What we're listening to: Joanna Connor and 'Hilarious World of Depression'

Killer guitar licks and an eye-opening podcast.

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James Fraher via Getty Images
James Fraher via Getty Images

In this month's installment of our audio IRL, we discover an amazingly talented guitar player from Chicago and a podcast where comedians, musicians and more open up about struggles with depression.

Joanna Connor

Andrew Tarantola

Andrew Tarantola
Senior Editor

Robert plant was talking out the wrong side of his head when he proclaimed that "big leg woman ain't got no soul" in Led Zeppelin's "Black Dog." Joanna Connor is living proof of that. She may look like your average suburban mom, but this guitar virtuoso will melt your friggin face off with her six-string shredding.

Born and raised in Worcester, Massachusetts, Connor moved to Chicago in '84 where she has become a fixture of the Second City's vibrant blues scene. The 56-year-old mother of two still regularly plays three shows a weekend (some sessions lasting five hours or more) at the venerated Kingston Mines club, where she made her debut in the late '80s -- at least when she isn't touring the US and abroad. She's credited with a dozen live and studio albums spanning her 30-plus year career and has shared the stage with blues royalty including James Cotton, Junior Wells, Buddy Guy, and A.C. Reed.

"An audience wants to be taken on a journey, I have a pretty big catalogue of songs and you can read the crowd for what it wants to hear," Connor states on her site bio, "It's all part of the palette of what I do, and it's always gone all over the map." Indeed, her catalogue is enormous. She's equally adept at sliding through originals like "Big Girl Blues" or "Young Woman Blues" (written to her then-teenage daughter after a pre-prom breakup) as she is covering classics like Jimi Hendrix's "Little Wing." So listen to Joanna Connor and weep, mere mortals, knowing that you'll never be half as good at anything as she is at shredding that guitar.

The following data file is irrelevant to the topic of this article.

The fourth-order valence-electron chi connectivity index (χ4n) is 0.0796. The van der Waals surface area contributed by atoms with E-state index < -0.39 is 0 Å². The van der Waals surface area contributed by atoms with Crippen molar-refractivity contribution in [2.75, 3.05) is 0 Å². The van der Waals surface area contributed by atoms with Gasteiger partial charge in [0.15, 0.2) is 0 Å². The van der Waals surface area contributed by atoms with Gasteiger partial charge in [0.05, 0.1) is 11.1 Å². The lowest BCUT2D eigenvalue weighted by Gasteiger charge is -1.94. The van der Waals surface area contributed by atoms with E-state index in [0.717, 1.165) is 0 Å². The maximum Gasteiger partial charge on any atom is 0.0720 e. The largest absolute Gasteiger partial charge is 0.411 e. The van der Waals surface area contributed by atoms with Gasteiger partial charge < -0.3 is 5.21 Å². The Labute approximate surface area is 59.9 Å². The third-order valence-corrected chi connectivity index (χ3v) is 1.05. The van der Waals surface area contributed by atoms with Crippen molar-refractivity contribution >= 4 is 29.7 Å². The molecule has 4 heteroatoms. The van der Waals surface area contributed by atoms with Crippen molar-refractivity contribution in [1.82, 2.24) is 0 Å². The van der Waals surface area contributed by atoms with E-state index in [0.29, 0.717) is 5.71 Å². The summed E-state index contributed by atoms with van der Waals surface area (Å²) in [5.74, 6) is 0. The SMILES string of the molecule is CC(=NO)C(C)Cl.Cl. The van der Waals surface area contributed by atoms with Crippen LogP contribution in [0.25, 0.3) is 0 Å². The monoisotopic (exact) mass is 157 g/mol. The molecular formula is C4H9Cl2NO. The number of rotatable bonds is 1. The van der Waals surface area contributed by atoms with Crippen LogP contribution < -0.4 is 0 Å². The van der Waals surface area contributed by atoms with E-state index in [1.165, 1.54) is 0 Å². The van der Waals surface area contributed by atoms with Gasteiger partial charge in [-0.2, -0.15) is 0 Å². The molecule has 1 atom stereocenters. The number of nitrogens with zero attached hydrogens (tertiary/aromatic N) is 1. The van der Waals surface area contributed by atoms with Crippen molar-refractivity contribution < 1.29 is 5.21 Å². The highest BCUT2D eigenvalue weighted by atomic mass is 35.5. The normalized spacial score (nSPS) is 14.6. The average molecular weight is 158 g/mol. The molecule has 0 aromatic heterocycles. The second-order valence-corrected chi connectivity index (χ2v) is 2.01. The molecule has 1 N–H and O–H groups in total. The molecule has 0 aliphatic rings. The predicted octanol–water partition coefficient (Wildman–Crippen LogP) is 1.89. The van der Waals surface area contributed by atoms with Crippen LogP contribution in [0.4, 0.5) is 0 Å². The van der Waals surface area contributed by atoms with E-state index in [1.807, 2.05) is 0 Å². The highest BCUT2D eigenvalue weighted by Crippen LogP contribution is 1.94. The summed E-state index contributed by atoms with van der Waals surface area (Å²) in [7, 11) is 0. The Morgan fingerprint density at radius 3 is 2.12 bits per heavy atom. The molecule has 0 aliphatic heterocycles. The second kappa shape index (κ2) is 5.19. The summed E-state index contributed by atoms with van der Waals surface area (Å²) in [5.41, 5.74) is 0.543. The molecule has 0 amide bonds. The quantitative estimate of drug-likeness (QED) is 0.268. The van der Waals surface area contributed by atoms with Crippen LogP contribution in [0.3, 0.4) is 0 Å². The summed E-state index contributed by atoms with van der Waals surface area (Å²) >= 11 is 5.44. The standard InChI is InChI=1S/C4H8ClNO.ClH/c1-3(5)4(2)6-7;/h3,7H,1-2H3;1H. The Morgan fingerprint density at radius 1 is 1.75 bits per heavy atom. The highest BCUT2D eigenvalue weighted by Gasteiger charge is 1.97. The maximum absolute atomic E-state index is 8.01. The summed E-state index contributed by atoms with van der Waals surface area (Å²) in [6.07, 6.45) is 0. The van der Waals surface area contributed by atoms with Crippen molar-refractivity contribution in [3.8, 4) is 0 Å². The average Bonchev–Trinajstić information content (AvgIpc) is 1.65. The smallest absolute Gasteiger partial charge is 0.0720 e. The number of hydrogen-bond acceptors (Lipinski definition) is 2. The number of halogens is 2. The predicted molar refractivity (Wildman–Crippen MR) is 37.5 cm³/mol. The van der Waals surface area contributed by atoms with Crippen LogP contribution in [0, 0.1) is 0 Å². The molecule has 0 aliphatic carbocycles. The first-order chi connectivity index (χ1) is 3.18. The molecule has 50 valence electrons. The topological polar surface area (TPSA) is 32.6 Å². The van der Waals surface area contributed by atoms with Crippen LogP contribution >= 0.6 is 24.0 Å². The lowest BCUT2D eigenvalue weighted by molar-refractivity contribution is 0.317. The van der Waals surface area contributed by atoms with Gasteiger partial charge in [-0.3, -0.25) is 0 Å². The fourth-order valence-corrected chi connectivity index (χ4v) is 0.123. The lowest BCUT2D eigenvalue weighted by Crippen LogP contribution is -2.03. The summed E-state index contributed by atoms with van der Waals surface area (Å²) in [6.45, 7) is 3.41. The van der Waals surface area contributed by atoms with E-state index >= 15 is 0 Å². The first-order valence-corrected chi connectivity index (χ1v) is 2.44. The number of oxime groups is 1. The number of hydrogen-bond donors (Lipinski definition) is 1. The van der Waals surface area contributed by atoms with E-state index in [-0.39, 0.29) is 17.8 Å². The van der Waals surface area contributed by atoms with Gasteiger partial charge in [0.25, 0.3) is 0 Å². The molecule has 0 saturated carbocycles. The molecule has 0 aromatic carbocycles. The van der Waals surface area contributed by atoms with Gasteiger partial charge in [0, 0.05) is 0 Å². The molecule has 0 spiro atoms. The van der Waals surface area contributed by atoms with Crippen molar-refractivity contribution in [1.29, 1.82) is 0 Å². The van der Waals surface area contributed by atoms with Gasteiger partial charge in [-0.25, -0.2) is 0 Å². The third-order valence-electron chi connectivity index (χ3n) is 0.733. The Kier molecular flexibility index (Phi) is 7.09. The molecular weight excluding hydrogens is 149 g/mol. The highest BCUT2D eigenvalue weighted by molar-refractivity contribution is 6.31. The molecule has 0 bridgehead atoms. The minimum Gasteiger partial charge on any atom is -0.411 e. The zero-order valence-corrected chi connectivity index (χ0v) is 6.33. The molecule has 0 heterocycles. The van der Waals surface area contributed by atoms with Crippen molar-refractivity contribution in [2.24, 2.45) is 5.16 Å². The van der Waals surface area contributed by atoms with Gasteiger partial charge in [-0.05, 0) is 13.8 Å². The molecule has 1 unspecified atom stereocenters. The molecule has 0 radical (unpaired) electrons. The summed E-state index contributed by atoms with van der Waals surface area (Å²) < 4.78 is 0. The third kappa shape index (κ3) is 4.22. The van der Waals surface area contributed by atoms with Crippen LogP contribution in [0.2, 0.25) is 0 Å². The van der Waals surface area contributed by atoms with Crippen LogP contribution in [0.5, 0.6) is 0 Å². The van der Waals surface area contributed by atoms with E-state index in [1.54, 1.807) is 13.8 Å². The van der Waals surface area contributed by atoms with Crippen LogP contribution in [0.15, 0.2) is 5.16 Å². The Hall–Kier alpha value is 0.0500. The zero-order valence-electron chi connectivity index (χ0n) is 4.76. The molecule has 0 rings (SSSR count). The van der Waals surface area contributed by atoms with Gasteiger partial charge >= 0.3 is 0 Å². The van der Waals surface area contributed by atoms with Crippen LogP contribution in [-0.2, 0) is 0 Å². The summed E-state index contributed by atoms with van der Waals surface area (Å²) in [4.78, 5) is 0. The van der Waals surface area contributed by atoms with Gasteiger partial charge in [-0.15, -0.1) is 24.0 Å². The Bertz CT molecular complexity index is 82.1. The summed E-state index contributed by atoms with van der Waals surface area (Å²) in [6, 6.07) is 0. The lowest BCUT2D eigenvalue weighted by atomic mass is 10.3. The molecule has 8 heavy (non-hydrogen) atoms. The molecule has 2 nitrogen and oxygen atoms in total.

The Hilarious World of Depression

Christopher Schodt

Christopher Schodt
Video Producer

It's become almost trite to say that comedy and depression go hand in hand, but to John Moe it's a serious topic. And also kind of a joke. That's the running theme through Moe's The Hilarious World of Depression, a podcast from American Public Media that opens every episode by asking "Is depression funny?" And it is. Sometimes.

Moe interviews comedians and creatives from a range of professions about their struggles with mental illness in conversations that can veer from hilarious to tragic. While comedians make up the bulk of the episodes, Youtube star Hannah Hart, musicians like Neko Case and Open Mike Eagle, lawyer/podcaster Reggie Osse, and other public radio personalities were also past guests. In that last category, host of Wait Wait Don't Tell Me Peter Sagal started the first episode with a remarkably frank conversation about his life with depression -- a topic he's never really discussed previously -- that set the tone for the rest of the series.

Moe is a talented interviewer, and his openness around his own depression seems to spur surprising honestly from his guests. Now over fifty episodes in, the show hasn't gotten stale. Despite focusing on a pretty specific theme, one thing Hilarious World (or THWOD as Moe refers to it) shows is how unique everyone's individual struggles can be. And it is a struggle, this isn't a show that's going to tell you everything is going to be alright and presents every guest as a success story. To the contrary, THWOD frequently reminds you that there's no easy fixes in mental health and that life may be hard and may stay that way for a long time.

Even for someone who hasn't had particular challenges with depression, it's still fascinating to hear these guests open up about their lives, and little reassuring to know that professional success doesn't magically fix everything. Life will be be hard, and that's okay. Plus, sometimes it's hilarious.

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